The Rise of Behavioral Economics A Perspective from Daniel Kahneman’s Work -By Marjuk Ahmad


Daniel Kahneman, 2002 Nobel winner in economic sciences, reclaimed the forefront of attention again, in part because the 2017 Nobel prize in the economic sciences is awarded to Richard Thaler, a collaborator of Kahneman and a behavioral economist. Thaler is awarded the prized for his seminal contribution that ties psychology with economics and finance, a field created on the foundations developed by Kahneman and Tversky. Kahneman and Tversky are credited with developing the foundational knowledge of behavioral economics that Thaler formalized into the lexicon of the discipline. This article attempts to bring the broad ideas and themes of behavioral economics based on Kahneman’s work. It will be done, in large part, from his groundbreaking book – Thinking, Fast and Slow. The article will also try to explain the broader economic implications of such ideas. In cataloging the breadth of Kahneman’s work, since the 1970s, economists observe that his work influenced, shaped, and formed certain areas of public finance, labor economics, development economics, and social psychology.
The genesis of Kahneman’s work resides in psychology, not in economics. His central view holds that human beings are intuitive-thinkers, and human intuition is imperfect, with the assessment that human choices and judgments depart substantially from the predictions derived from the normative statistical and economic models. Grounded on such deviations between human judgment and standard economic theory, the behavioral economics tends to explain these departures from the standard economic theories to link them to their economic implications.
Most Kahneman and his fellow contributor Amos Tversky’s work entail “heuristics and biases.” This research, broadly, deals with the fact that people use rules of thumb or heuristics to solve statistical problems, often leading to biased estimates and predictions. This happens in broadly two categories. In category one, people, when asked questions that they do not have much idea about the correct answer, tend to recapture a guess from their memory, which often leads their answers influenced by irrelevant frames. One such example involves anchoring heuristic. If a person spins a wheel of fortune between 10 and 65, then if that person writes down the number, say, it is 25, then it is likely that the number 25 will have an anchoring effect on the answer to a question that the person does not have much idea about.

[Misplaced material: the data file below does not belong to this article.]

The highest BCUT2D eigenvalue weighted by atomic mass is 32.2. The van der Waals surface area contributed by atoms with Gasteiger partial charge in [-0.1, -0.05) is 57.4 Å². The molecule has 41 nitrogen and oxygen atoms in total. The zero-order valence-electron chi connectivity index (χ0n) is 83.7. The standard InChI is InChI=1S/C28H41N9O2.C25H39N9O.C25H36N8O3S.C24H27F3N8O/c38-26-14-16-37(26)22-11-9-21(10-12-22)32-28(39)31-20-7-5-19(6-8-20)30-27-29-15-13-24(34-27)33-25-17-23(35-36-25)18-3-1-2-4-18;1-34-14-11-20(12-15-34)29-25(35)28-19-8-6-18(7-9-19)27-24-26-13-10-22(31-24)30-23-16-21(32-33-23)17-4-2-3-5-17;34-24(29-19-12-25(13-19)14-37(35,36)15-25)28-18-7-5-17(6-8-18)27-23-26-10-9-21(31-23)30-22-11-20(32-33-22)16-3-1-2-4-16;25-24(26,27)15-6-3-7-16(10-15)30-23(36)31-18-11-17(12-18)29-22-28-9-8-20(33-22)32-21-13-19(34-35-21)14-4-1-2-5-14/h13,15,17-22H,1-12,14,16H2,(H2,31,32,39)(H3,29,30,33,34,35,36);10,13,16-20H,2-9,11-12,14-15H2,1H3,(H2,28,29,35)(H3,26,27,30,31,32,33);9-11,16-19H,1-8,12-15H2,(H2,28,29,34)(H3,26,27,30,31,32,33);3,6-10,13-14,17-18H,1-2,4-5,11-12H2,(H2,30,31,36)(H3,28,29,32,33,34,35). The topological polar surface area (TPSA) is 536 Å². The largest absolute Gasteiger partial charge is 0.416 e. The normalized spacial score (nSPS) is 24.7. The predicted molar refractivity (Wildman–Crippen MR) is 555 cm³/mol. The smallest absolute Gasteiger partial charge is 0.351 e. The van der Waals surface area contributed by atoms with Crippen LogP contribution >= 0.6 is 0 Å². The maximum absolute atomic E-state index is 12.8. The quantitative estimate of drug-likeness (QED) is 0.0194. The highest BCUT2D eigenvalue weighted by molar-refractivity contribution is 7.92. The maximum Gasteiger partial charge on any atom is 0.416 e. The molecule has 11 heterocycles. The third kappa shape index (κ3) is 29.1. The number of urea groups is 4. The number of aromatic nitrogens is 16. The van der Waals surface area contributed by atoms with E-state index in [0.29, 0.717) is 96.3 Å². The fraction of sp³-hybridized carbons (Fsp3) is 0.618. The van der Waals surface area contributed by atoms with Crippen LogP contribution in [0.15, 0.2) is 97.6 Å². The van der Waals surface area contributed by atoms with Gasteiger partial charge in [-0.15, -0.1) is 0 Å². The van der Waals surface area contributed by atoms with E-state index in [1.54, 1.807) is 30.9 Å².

The second category is much more directly involved with economics. The category two heuristic tells that even if respondents receive all the information they need, they still reach wrong answers. Among all the information provided, respondents often ignore the available information. Kahneman tells this magnificent story of an Israeli army officer that the army officer thought that when flight officers are scolded after they land poorly, their next landing improves. On the contrary, if they do great landing and get praised, their next landing gets worse. To this officer, the information regarding the role of chance and the consequent mean reversion in landing quality did not warrant enough qualification to be counted, thereby leading to errors in judgments.
Another major portion of Kahneman’s work can be explained by the metaphor of System 1 and System 2. System 1 is intuitive, fast, sloppy, inspirational, emotional approach to thinking. When we are asked to add two plus two, immediately four jumps to our mind – demonstrating the part of System 1. The things that come naturally to us belong to the System 1. Then there is System 2 – deliberate, rational, suspicious, lazy, and methodical approach to thinking. For instance, the appeal systems of any supreme court of any nation employs System 2 in its decision-making, not System 1. System 2 is costly, time-consuming, and resource intensive. The level of endowment of System 1 and System 2 differs from person to person. With enough practice, for some people, some tasks may move from System 2 to System 1 as they become more proficient at them. If we consider many of our life choices, they fall into the category of System 1, therefore refer to substantial departures from the predictions of the standard economic model. System 1 is humanistic, emotional, but systematically error-prone.